Originally written by Scott Roblin and published by CHATNewsToday.ca
May 28, 2019
MEDICINE HAT, AB – A breaking of physical and metaphorical walls took place at Medicine Hat’s Masterpiece senior’s care residence on Tuesday morning.
With the symbolic removal of a pane of glass, the process began to bring two separate wings together for close to 30 seniors living with dementia.
According to Masterpiece president and CEO Tim Garforth-Bles, it’s a move that’s been months in the making.
“It's really about our people and how our people feel,” said Garforth-Bles. “It's that feeling that we're trying to address today because our people have been cooped up behind that wall now for 18 months and it's just not right.”
This comes after Garforth-Bles attended a course in Edmonton ran by Dementia Care Matters that was centred around the approach of ‘Butterfly Care Homes.’
Developed 24 years ago in Great Britain, the Butterfly model focuses on creating a homey environment for residents with dementia through things like brightly coloured walls, familiar objects residents can touch, and even pets to cuddle.
Connie Shorrock is one of those residents prepping for the move and said she’s optimistic about the proposed benefits of the new space.
“It would be wonderful if it works because there's a lot of people losing their memory, myself included,” said Shorrock.
Shorrock is one of over 500,000 Canadians living with dementia and said on occasion it can be a frustrating process.
“It can be, but you know what's happening to you,” she said. “So, you got to stop and say, ‘I'll start over again.’”
The project will be the first ‘Butterfly Care Home’ in Medicine Hat and the sixth in Alberta, following builds in Lethbridge, Calgary, and Edmonton.
Six staff members will continue to work with these specific residents, however Masterpiece is moving three staff over to the new space as well.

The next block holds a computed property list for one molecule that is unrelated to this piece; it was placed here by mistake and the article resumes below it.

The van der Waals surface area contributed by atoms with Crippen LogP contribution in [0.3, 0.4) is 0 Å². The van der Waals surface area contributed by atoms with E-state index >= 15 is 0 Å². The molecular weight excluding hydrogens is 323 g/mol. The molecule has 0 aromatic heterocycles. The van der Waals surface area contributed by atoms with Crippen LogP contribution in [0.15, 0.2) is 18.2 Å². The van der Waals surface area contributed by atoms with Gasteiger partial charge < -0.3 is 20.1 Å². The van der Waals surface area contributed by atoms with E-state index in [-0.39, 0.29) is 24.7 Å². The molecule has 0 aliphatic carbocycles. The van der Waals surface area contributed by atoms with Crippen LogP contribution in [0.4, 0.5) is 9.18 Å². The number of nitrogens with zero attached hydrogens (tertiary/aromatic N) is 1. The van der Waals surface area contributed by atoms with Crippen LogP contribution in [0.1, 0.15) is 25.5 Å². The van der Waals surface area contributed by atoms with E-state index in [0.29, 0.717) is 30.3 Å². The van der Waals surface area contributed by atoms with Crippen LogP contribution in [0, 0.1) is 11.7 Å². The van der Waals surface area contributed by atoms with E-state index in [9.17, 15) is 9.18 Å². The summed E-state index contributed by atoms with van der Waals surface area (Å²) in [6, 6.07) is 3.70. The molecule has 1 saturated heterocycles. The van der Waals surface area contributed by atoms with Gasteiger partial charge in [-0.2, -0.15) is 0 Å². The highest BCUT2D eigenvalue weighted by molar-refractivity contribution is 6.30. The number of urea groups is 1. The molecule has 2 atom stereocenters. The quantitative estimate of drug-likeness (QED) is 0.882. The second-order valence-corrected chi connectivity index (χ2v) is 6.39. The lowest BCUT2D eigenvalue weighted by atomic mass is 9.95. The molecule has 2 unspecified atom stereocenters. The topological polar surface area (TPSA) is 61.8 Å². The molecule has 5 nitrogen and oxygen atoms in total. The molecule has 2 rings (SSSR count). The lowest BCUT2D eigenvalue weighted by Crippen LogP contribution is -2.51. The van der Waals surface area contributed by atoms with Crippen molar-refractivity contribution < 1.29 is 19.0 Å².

“We'll have nine staff on this area during the day, which actually drops the ratio to about three of our people to one staff member,” said Garforth-Bles.
Much of the repair and restoration work is being done in-house, with initial estimates pegging the project to cost between $25,000 and $30,000.
A drop in the bucket compared to the $45 million price tag of the entire Masterpiece facility according to Garforth-Bles.
“Funding is static, we don't think the new government is going to provide funding for AHS,” he said. “AHS have said, ‘You're not getting anymore this year.’ So, we're trying to be creative.”
More than anything, residents like Win Walker are happy to see topics like dementia being addressed more openly in the long-term care system.
“It's out in the open now, they used to hide it,” said Walker. “It's better for people when it's like the way it is.”
Fellow resident Leonard Lukey has travelled around the world, but said he hasn’t seen too many places where those battling degenerative diseases are treated the same as their peers.
“They are here, they are allowed here, there's a place for them,” said Lukey.
Along with the dismantling of the glass wall on Tuesday, residents will get the chance to explore the space and learn first hand what the ‘Butterfly Care Home’ model is all about before completion.
While the new space might be an adjustment for residents like Shorrock, she’s eager to see it all come together.
“You learn things as you go,” she said. “I'm coming in here kind of green, so I'm going to have to learn a lot of stuff.”
Construction on the space will continue over the next four weeks, which is expected to wrap up on July 2 with the grand opening.